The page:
Correction: An earlier version of this story incorrectly stated that about 13,500 activists attended the Republican Party of Virginia convention in Richmond. About 8,000 delegates attended. The story has been updated.

Democratic gubernatorial candidate Terry McAuliffe is defending himself from charges of caddish behavior by turning to a woman who knows him best: his wife.

“Anyone who knows Terry knows he is someone who respects women and the role we play in today’s world — and nobody knows that better than me,” Dorothy McAuliffe said in a written statement released by her husband’s campaign as Republicans gathered in Richmond for a two-day convention to anoint his opponent.

The GOP formally nominated Attorney General Ken Cuccinelli II on Saturday in a hall filled with about 8,000 delegates. Polls show the high-profile race is close.

McAuliffe, who has recently been highlighting women’s issues and criticizing Cuccinelli’s strict anti-abortion views in a bid to attract female voters, has drawn criticism over several ungallant episodes involving his wife. Most of the stories were merrily recounted by him in his 2007 autobiography, “What a Party!”

When his wife was giving birth to their daughter Sally in 2005 at Sibley Hospital, for example, the former Democratic National Committee chairman abandoned her in the delivery room to attend a party for a Washington Post gossip columnist.

“I was trying hard not to appear restless, but I am not one to sit still for long, and soon I was going stir crazy, which drove Dorothy nuts,” McAuliffe writes. She told him to go, he says, and so he went flying out the door. He writes that he did keep calling to check on her.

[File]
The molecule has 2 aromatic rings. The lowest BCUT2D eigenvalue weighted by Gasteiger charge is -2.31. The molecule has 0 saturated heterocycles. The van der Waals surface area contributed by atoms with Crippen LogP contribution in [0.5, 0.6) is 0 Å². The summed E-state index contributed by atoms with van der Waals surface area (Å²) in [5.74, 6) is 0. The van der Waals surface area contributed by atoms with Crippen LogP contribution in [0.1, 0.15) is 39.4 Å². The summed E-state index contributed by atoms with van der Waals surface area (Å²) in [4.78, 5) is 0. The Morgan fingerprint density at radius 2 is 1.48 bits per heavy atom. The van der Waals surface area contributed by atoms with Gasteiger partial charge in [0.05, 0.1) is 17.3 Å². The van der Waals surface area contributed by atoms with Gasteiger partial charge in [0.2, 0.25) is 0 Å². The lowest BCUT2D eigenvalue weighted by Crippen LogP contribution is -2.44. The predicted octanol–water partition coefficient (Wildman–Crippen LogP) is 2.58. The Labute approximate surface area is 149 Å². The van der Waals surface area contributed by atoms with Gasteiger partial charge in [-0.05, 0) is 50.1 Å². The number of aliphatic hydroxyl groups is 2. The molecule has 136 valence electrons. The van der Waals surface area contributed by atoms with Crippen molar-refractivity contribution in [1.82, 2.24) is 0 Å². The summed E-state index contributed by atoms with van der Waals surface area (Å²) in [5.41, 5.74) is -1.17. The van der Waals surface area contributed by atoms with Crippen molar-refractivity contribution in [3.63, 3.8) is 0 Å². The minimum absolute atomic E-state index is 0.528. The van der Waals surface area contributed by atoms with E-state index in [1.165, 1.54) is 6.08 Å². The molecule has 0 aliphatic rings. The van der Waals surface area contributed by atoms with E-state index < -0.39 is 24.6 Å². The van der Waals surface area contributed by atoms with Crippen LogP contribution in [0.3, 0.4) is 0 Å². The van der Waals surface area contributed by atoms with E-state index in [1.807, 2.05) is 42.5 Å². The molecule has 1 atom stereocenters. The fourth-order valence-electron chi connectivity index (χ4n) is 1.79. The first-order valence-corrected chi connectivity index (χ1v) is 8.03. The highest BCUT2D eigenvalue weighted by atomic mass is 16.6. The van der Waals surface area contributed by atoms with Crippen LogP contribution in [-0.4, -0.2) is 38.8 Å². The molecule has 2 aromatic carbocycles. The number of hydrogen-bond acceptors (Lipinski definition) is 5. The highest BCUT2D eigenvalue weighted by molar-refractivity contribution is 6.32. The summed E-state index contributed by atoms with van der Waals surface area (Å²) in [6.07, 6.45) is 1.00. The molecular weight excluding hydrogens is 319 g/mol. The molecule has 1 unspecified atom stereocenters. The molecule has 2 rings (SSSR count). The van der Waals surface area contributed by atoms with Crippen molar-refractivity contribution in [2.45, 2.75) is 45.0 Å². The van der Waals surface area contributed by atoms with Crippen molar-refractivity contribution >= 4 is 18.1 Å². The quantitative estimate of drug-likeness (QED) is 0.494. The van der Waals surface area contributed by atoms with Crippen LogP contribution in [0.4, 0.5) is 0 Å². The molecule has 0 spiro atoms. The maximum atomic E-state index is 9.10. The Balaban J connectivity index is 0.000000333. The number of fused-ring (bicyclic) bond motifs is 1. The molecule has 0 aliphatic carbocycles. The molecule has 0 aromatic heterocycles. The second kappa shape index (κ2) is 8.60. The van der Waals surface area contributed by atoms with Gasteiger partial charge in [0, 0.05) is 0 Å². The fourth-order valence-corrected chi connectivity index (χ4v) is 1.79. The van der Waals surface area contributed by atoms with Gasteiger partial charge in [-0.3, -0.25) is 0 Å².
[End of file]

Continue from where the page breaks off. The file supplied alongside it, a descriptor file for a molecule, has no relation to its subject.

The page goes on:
When his wife was in labor at Georgetown Hospital with their son Jack in 1993, he got into a shouting match with an anesthesiologist over health-care reform.

“We were making so much noise that we got kicked out of the delivery room by a nurse who made Nurse Ratched look like Mother Teresa,” McAuliffe writes.

When the couple’s son Peter was born, McAuliffe was there for the birth. But McAuliffe also had to dash away immediately afterward for a fundraising mission at a union-sponsored event in New York. The event made him late returning to pick up his wife and newborn son at Sibley Hospital for the drive home.

“I had to keep pushing back my flight, and Dorothy joked to me later that the nurses were murmuring among themselves, ‘Jeez, isn’t it sad that this new mom is here with her baby and her husband is not coming to get her?’ ” McAuliffe writes.

But on the way home to McLean, McAuliffe also surprised his wife with news that he needed to detour for “a quick little drop-by” at a fundraiser. He left her in tears with the baby and an aide waiting in the car.

“She was having trouble understanding how I could be taking my wife and newborn baby to a fundraiser on our way home from the hospital,” McAuliffe writes. “I felt bad for Dorothy, but it was a million bucks for the Democratic Party and by the time we got home and the kids had their new little brother in their arms, Dorothy was all smiles and we were one big happy family again.”

His autobiography also recounts how he didn’t bother to tell his wife he was lending former president Bill Clinton $1.35 million to buy a house in Chappaqua, N.Y. until after the loan was made and just before he thought reporters might start calling their home asking questions about it.

In discussing his wealth with the late Marjorie Williams, a Washington Post reporter who was writing a profile of him for Vanity Fair, McAuliffe said that even his wife didn’t know how much money they have.

“She’s got a great life. Listen, her credit cards are always paid and all that. She knows I do very well. But she has no idea. Myself and my accountants are the only people who know,” McAuliffe told Williams.

“Hearing him talk,” Williams wrote, “it is odd to remember that Dorothy McAuliffe, thirty-six, is also a Georgetown-trained lawyer who worked for some years in banking law before becoming a full-time mother to their children. . .

Late Friday, McAuliffe’s campaign issued a statement from Dorothy McAuliffe, saying she had helped him write the book and that it was all in good fun:

“The truth about Terry is that he is a wonderful husband and a great father — he is supportive, devoted, and caring. . . I have always stood beside him, and he has always stood beside me,” the statement says. “While Terry has always been there for me, I can stand on my own two feet and say that Mr. Cuccinelli should know that he will have me to answer to if he wants to intrude on our family life for political attacks.”